This issue came up in an answer and comments to this earlier question about comparing liberi and filii, and I think it's important enough to be treated in a separate question. Also, the answer to this one is not really crucial for the other question.

Does liberi only refer to free children? It would make sense since this word for children looks a lot like the adjective "free". But this could be coincidental, or the connection could have been lost. What are the most important reasons to believe one way or another, or to believe that it is not or cannot be known?

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    Doing some rudimentary research (like looking up the definition in Lewis and Short) would go a long way in making this a more solid question (and would save answers an extra step).
    – cmw
    Commented Feb 12, 2017 at 20:26
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    I looked it up in a couple of books and it looks like liberi implies legal descent (Treggiari 2005; cf. liberi naturales) and their place in the wider community (Wiedemann 1989), as opposed to pueri, where the focus is on the household/family. Will write more later - there's a lot of research on this.
    – Alex B.
    Commented Feb 13, 2017 at 5:56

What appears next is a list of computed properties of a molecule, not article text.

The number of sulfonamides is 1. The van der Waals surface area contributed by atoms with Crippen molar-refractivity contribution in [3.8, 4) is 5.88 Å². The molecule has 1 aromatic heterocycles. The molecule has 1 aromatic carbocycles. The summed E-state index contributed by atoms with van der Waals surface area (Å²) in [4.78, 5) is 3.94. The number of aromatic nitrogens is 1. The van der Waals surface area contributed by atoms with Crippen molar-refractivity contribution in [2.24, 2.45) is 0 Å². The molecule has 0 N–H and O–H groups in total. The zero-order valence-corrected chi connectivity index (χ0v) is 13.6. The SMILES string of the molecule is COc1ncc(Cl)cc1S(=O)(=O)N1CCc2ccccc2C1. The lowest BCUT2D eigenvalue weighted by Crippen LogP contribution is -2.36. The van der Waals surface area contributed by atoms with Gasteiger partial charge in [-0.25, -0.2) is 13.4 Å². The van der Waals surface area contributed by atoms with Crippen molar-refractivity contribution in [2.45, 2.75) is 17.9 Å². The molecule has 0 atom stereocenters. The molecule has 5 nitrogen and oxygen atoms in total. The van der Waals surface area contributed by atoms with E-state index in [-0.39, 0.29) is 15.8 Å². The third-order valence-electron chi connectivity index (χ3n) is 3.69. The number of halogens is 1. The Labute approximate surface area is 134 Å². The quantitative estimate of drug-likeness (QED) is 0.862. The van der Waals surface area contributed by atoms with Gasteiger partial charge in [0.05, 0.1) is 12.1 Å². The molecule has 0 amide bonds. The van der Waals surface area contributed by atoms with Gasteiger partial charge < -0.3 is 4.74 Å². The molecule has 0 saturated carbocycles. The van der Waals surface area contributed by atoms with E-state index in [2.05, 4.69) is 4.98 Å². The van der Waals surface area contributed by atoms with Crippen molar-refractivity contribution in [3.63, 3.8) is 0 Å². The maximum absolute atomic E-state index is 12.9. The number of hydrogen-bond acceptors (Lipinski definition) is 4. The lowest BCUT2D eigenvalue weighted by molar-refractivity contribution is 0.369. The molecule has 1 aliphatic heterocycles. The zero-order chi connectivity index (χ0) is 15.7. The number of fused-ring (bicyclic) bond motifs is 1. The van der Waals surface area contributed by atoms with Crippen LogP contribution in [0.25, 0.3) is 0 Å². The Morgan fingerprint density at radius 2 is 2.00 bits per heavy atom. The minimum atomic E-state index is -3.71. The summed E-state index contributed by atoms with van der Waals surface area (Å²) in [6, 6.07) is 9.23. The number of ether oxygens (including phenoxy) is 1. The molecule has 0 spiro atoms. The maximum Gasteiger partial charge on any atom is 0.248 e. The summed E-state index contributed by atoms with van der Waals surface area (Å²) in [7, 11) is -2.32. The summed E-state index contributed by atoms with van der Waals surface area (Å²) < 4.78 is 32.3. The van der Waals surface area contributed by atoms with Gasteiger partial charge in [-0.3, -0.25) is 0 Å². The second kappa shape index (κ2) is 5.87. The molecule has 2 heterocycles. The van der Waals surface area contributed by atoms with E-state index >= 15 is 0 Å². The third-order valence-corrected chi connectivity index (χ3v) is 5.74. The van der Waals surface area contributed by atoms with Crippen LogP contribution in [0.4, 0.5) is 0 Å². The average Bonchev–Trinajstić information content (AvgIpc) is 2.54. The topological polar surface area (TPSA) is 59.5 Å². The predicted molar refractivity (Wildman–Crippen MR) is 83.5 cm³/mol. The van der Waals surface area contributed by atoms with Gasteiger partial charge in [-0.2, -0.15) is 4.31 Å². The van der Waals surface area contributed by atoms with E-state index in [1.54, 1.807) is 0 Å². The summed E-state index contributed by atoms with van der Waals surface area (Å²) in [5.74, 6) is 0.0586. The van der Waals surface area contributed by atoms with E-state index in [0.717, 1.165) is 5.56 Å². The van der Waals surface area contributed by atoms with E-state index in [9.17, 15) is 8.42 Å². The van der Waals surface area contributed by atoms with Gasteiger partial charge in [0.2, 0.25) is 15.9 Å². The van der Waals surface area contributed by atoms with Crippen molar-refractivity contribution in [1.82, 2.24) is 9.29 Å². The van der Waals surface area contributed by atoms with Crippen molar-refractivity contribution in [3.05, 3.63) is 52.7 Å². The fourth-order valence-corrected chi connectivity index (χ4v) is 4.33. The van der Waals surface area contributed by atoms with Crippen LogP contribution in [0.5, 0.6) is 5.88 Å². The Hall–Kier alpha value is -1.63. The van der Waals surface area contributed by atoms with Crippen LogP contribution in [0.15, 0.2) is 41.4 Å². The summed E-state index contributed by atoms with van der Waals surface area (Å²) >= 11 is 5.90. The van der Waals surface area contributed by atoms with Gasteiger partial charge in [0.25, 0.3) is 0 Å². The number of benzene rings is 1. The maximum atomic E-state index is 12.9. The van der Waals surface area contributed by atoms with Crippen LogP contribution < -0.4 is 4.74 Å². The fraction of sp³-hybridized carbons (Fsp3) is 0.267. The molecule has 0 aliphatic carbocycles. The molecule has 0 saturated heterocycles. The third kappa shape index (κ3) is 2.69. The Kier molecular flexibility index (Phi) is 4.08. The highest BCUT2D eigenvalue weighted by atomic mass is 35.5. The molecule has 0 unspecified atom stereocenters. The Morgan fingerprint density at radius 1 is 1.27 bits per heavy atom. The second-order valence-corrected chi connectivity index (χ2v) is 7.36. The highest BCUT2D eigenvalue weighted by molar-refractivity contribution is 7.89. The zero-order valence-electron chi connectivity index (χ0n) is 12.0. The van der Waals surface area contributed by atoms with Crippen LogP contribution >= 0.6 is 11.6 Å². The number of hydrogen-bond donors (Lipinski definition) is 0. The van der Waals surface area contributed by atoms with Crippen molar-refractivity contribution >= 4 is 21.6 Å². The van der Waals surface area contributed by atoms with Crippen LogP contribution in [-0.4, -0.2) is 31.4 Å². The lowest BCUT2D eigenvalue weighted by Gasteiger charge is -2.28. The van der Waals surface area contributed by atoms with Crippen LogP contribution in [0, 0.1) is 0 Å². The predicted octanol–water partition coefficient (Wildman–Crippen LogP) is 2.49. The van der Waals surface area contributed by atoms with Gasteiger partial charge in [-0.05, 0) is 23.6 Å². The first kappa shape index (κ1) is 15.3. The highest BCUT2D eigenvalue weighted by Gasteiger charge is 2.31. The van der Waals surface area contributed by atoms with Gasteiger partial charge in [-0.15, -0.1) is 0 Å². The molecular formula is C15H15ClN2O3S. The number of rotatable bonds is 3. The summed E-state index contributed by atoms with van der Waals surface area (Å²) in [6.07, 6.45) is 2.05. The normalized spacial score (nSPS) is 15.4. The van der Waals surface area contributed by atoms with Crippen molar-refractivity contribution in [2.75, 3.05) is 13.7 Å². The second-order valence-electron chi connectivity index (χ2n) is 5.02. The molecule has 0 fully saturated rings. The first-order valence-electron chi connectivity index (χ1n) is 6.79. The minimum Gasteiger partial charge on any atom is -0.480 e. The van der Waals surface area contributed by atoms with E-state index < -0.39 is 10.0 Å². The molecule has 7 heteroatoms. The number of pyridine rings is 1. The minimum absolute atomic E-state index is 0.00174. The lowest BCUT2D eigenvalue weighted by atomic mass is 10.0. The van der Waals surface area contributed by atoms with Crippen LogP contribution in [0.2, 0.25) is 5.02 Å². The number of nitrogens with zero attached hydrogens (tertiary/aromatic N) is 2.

• So far, feel free to look it up in Gray-Fow 1985 The Nomenclature and Stages of Roman Childhood
    – Alex B.
    Commented Feb 13, 2017 at 6:09
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    @C.M.Weimer Agreed. I could have done my homework better. It's just that I prefer to use my Latin–Finnish dictionaries (I prefer printed and Finnish sources), and they don't give nearly as much background as some English ones.
    – Joonas Ilmavirta
    Commented Feb 13, 2017 at 7:54

3 Answers 3


It is generally accepted that liberi “children” is the same word as liber “free, not slave”. So, etymologically liberi are “free-born offspring of either sex”. But it is an error to assume that the semantic scope of any given word is fully determined by its etymology. Roman authors use liberi to mean “children” without necessarily commenting on their legal status. Lewis and Short adduce, among other passages, the very early writer Plautus as referring to liberi oves “young sheep” (“liberis orbas oves,” Plaut. Capt. 4, 2, 3). It is thus reasonable to assume that liberi as a general term for “offspring” is inherited from Italic.


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    I don't understand the assumption in the last sentence -- why would the word's use in Plautus imply that it's inherited from Italic?
    – TKR
    Commented Feb 12, 2017 at 20:31
  • @TKR. It suggests that it is old, and raises the query of whether the legal sense (“legitimate freeborn children”) is not the result of a re-etymologisation in the classical period.
    – fdb
    Commented Feb 12, 2017 at 21:23
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    Old relative to what? Plautus and Proto-Italic (if PI really existed) were probably a couple of millennia apart in time -- it's hardly significant from that perspective whether a word appears in Plautus or, say, in Cicero. That said, there does seem to be some comparative evidence as de Vaan cites a Venetic form louderai "?for a daughter" (but the position of Venetic is disputed).